Nanodevices for the
detection of disease
Molecular diagnostics with nanotechnology
Maurits de Planque
Cafe Scientifique - ...
Diagnostics - diagnosis
Clinical diagnosis
A diagnosis made on the basis of medical signs and patient-reported
symptoms, r...
Diagnostics - molecular diagnostics
Diagnostics = the practice or techniques of diagnosis
Molecular diagnostics:
•  concer...
Diagnostics - pregnancy test strip
Diagnostics - pregnancy test strip
The hormone human chorionic gonadotropin (hCG) is produced during
pregnancy. The test s...
Diagnostics - pregnancy test strip
The test line colours red if hCG-antibody-nanoparticle complexes bind to
a second antib...
Diagnostics - pregnancy test strip
The pregnancy test strip is one of the
best known out-of-laboratory ('point
of care') m...
Diagnostics - preventive medicine
The pregnancy test illustrates the advantages of molecular diagnostics:
•  non-invasive
...
Diagnostics - biomarkers
For molecular diagnostics, we need to have knowledge of biomolecules
that are characteristic for ...
Diagnostics - biomarkers
For complex diseases such as cancer, it is a very active research area to
discover molecular biom...
Diagnostics - biomarkers
Most molecular biomarkers for complex diseases are larger biomolecules:
proteins incl. enzymes an...
Diagnostics - ELISA
The pregnancy test strip works as an immuno-assay, but because it is a
lateral flow assay, it is not t...
Diagnostics - ELISA
An ELISA is carried out by pipetting the various reagents in plastic micro-
wells. This multi-step exp...
Diagnostics - scale of testing
Approximately 1,000,000,000 laboratory tests are performed in the
UK every year = 16 tests ...
up to 400 immuno-assay tests/hour
= 9,600 samples/day
ARCHITECT i4000SR Immunoassay Analyzer
122 x 323 x 125 cm
981 kg
> £...
Cancer
AFP
CA 125
CA 15-3
CA 19-9 XR
CEA
CYFRA 21-1
free PSA
HE-4
proGRP
SCC
total PSA
Neuron-Specific Enolase (NSE)
PIVKA...
Congenitals
CMV IgG
CMV IgG Avidity
CMV IgM
Rubella IgG
Rubella IgM
Toxo IgG
Toxo IgG Avidity
Toxo IgM
Hepatitis
anti-HAV ...
Metabolic
active-B12 (HoloTC)
B12
C-Peptide
Cortisol
Ferritin
Folate
Hemoglobin A1c (whole blood)
Homocysteine
Insulin
int...
Diagnostics - clinical laboratory biomarker tests
Transplant
Cyclosporine
Sirolimus
Tacrolimus
Proteins
anti-CCP
Renal
NGA...
Diagnostics - clinical laboratory testing
This type of equipment is not only expensive in
itself, it is also costly to run...
Electronic engineering is best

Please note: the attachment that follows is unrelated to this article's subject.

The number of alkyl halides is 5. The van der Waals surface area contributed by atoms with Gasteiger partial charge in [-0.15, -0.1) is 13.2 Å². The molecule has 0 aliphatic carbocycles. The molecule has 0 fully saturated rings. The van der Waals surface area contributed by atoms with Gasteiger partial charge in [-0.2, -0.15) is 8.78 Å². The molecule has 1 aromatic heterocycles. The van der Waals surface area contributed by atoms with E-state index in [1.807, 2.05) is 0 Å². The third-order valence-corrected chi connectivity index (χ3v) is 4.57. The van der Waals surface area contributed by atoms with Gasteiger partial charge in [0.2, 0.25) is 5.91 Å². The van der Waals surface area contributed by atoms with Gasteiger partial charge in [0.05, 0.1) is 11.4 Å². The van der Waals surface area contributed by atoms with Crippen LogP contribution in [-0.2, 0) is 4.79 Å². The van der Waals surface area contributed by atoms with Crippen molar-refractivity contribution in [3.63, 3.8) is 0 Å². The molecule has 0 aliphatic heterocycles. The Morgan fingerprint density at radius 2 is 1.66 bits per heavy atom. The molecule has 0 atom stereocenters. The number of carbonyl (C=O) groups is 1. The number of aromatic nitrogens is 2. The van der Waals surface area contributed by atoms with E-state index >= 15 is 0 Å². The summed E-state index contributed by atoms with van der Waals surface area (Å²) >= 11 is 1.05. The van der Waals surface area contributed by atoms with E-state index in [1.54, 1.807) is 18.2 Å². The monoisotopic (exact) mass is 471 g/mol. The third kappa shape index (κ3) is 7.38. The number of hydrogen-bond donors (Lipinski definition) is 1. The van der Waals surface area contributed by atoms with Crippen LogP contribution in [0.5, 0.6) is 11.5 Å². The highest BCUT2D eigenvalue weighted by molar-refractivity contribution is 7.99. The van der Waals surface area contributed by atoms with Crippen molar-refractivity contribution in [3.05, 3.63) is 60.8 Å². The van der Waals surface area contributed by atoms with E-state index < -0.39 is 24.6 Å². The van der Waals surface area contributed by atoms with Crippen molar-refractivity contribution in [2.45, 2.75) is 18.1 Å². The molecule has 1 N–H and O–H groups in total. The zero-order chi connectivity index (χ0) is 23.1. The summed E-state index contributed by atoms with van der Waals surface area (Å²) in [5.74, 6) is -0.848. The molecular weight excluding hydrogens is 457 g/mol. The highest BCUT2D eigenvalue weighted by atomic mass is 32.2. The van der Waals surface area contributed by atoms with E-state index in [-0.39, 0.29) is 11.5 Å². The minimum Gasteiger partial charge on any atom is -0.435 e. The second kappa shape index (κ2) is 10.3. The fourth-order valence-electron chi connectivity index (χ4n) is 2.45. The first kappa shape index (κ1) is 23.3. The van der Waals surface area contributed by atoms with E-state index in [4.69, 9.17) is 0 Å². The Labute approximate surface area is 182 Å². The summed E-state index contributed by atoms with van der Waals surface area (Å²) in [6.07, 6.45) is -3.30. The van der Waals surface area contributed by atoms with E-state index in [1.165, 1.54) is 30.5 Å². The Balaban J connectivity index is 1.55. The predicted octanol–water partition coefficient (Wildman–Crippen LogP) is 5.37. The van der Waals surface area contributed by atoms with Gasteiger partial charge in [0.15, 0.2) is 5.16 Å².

known for the fabrication of
integrated circuits such as the
microprocessors that drive
com...
10 transistors
Microprocessors become more powerful year-by-year because the
transistors inside them can be made smaller a...
Micro/nanotechnology - miniaturization
The techniques of microfluidics and laboratory-on-a-chip have
emerged from electron...
Micro/nanotechnology - miniaturized immuno-assay
layout of microfluidic chip with
1,024 reaction chambers500 µm
microscopy...
Micro/nanotechnology - miniaturized immuno-assay
LabChip,2014,14,2642-2650
This miniaturization enables a huge cost saving...
Micro/nanotechnology - point-of-care immuno-assay
Microfluidic tests are also being developed for point-of-care settings,
...
Micro/nanotechnology - point-of-care immuno-assay
0.5 mm 1 mm
The simple signal read-out system costs £49. The reagents co...
Micro/nanotechnology - assays in paper
Microfluidic immuno-assays are also
being implemented in paper, using
two or three-...
Micro/nanotechnology - assays in paper
Microfluidic pathways can be defined
by patterning the paper with photo-
resist (li...
Micro/nanotechnology - mobile phones as detector
Immuno-assays usually generate a colour for positive samples. For
biomark...
Micro/nanotechnology - mobile phones as detector
Biosens.Bioelectron.,2015,64,63-68
(a) 3D printed smartphone accessory co...
Nanotechnology - electrical immuno-assays
The transistors in microprocessors are field effect transistors. These can
be ad...
Nanotechnology - electrical immuno-assays
A change in charge on the surface of the wire can only cause a significant
chang...
Nanotechnology - electrical immuno-assays
Nanowire or nanoribbon field effect transistors are fabricated with the
same tec...
Nanotechnology - nanopore resistive pulse sensing
Another nanotechnology that is being explored for biomarker analysis
is ...
Nanotechnology - nanopore resistive pulse sensing
At Southampton University we are
using the biological nanopore α-
hemoly...
Nanodevices for diagnostics - summary
Summary
•  the early onset of disease will result in changes in the biomolecule
comp...
Nanodevices for diagnostics - summary
Can micro- and nanotechnology deliver cheap biomarker immuno-
assays for routine tes...
Nanodevices for diagnostics - summary
...... so more research and development is required ......
Thank you !
of 39

Nanodevices for the detection of disease by Maurits de Planque

Molecular diagnostics with nanotechnology Presented to Isle of Wight Cafe Scientifique by Maurits de Planque on 9 Feb 2015
Published on: Mar 3, 2016
Published in: Health & Medicine      
Source: www.slideshare.net


Transcripts - Nanodevices for the detection of disease by Maurits de Planque

  • 1. Nanodevices for the detection of disease Molecular diagnostics with nanotechnology Maurits de Planque Cafe Scientifique - Shanklin, Isle of Wight - 9 Feb 15